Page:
The Environmental Challenge
The fashion and textile industries are one of the most significant contributors to global pollution, economic imbalance for overseas garment workers, as the entire process of creating garments are hidden from the consumer. Fashion markets a fictitious lifestyle that consumers buy without knowing the full impact. There is a greater need for corporate transparency and consumer education on fashion's adverse effects.
The Brand Design Challenge
The topic of toxic masculinity and its adverse effect on the environment has seen prominence in various studies and media. "It's not that men don't care about the environment. They want to feel macho, and worry that eco-friendly behaviors might brand them as feminine," it states in Scientific American. Most of the eco-friendly brands existing in the marketplace, designed to attract the female audience, with very few that is "manly."
The real challenge here is finding the balance in the design system that can apply to men's and women's products without alienating men from purchasing.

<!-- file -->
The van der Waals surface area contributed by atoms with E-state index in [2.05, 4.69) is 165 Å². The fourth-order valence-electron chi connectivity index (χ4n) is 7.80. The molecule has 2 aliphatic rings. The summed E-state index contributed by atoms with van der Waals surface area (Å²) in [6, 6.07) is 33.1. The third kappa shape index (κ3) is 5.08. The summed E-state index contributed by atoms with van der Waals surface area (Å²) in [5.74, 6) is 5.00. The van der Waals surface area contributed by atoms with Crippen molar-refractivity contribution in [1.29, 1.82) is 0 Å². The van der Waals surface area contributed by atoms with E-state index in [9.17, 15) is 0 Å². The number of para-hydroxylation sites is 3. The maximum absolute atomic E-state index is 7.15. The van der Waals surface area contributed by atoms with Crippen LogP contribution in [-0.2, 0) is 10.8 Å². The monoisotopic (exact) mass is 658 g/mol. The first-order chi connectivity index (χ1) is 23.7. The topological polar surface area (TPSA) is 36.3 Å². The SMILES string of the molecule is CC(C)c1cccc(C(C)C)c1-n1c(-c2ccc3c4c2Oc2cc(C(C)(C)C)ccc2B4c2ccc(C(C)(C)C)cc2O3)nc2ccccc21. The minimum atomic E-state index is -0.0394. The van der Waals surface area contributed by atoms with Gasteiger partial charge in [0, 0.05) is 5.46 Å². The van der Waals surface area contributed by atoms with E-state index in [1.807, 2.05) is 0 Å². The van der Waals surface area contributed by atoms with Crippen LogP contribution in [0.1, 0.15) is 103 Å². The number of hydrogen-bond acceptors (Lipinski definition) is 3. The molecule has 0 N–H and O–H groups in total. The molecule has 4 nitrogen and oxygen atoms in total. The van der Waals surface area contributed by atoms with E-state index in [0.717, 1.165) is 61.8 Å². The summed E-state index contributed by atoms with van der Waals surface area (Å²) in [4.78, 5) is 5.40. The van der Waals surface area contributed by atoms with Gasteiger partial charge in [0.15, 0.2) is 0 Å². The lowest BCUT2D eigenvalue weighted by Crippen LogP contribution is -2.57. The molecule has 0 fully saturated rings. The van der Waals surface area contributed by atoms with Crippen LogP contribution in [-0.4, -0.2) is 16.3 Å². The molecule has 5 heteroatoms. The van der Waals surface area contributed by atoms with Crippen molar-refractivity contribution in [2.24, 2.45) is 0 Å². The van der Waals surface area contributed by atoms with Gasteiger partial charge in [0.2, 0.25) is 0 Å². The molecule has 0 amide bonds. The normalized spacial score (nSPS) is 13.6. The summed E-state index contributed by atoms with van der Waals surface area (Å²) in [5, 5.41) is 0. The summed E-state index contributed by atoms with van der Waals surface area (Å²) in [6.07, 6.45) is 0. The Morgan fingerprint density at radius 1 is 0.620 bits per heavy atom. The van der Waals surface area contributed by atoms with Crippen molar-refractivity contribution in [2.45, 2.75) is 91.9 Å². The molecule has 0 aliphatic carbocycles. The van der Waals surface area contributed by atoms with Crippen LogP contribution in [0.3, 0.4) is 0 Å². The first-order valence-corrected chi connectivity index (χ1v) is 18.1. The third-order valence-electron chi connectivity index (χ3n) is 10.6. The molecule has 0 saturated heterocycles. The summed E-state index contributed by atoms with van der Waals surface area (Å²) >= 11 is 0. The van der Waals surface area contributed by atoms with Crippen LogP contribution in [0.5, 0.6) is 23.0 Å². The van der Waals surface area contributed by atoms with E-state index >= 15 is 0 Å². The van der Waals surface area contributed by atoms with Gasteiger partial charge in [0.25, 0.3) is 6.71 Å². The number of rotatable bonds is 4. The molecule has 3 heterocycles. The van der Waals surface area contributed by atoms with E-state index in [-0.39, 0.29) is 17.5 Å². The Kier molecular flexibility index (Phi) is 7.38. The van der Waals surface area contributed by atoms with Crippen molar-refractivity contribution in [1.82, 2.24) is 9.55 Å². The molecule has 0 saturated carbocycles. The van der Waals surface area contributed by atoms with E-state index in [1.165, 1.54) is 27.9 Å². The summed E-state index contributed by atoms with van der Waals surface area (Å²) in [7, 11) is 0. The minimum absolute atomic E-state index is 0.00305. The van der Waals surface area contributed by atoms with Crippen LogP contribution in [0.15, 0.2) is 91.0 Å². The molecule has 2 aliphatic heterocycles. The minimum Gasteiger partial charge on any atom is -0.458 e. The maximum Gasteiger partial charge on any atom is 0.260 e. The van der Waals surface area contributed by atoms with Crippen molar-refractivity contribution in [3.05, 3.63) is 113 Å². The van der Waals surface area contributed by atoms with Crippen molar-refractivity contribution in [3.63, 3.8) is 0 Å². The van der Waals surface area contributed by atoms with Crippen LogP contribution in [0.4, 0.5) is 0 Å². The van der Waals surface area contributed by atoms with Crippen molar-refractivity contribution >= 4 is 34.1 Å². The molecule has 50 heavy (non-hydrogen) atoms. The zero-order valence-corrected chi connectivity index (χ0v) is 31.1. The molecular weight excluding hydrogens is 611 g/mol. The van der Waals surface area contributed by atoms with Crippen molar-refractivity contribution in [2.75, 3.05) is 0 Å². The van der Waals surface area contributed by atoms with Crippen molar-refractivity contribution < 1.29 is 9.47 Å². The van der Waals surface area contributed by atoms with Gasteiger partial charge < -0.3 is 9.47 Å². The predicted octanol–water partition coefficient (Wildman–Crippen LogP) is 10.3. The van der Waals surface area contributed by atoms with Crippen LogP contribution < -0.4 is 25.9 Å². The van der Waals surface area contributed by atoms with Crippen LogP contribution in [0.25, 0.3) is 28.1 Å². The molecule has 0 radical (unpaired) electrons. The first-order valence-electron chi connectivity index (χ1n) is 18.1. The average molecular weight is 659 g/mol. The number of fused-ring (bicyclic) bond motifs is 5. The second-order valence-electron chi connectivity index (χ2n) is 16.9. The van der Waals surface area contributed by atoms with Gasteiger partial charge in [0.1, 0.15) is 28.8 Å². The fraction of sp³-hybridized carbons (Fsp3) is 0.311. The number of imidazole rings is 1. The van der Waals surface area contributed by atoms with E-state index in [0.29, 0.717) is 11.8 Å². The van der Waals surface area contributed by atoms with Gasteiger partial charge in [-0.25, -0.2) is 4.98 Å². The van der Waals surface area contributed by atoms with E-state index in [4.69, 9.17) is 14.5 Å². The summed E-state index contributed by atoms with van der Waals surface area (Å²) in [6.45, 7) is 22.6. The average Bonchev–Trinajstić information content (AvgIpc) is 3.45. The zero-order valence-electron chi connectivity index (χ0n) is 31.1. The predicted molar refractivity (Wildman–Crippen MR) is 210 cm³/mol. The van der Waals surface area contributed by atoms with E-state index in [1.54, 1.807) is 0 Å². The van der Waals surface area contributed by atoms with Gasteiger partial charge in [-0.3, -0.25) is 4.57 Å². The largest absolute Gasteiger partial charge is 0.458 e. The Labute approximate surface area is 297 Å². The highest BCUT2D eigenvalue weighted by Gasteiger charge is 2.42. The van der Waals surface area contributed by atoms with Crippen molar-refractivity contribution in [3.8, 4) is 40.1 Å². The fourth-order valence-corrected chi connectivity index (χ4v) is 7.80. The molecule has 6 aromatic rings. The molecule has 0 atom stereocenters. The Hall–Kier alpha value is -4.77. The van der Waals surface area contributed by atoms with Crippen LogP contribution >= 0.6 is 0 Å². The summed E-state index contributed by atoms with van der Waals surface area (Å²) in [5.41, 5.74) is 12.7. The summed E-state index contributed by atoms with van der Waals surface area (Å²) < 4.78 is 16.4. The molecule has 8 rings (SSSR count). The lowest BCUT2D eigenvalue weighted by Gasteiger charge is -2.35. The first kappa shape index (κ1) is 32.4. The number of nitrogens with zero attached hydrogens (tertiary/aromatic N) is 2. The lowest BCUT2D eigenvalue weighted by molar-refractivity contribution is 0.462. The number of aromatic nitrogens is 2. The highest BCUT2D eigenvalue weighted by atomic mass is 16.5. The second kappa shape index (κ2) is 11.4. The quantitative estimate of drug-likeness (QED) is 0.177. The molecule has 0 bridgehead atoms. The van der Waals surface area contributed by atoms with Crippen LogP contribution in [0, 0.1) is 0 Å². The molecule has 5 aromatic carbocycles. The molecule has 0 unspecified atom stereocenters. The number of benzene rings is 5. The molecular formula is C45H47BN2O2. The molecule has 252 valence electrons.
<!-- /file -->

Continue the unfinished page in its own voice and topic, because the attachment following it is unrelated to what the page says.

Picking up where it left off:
Results: Upcycled Graphic Shirt
According to the EPA, 17 million tons of textiles were discarded by Americans in 2017. Companies like helpsy.co recover clothing that are in good condition, keeping them from entering the landfills. The cotton sweatshirt pictured above is a prototype designed using upcycled clothing to give a second life to textile waste. Upcycling reduces waste and stress on our natural resources, as 2700 liters of water are needed to grow enough cotton to make one t-shirt! Not to mention the energy required to process, dye, manufacture, and shipping!
Results: Zero Waste Bags
In most factories, textile waste accounts for 15-20% this happens before the production of garments. Almost all garments and accessories consist of curves and oddly shaped pieces to achieve proper fitting onto the human body. To reduce waste at the production stage, I designed made to order bags with minimal curves and created a manual sorting process to separate textile and paper waste to recycling. In NYC, Fabscrap collects textile scraps from fashion companies around the city, volunteers at their Queens facility separate items to resell or recycle.
Mass production of unsold garments often becomes waste, with many unsold products being burned or discarded in landfills. Low-quality fast fashion products last only a few washes, creating more waste while straining our natural resources and labor force. This problem compounded by their increasing number of fashion seasons, traditionally, fashion has two seasons, but companies like Zara increased delivery with new merchandise every few weeks.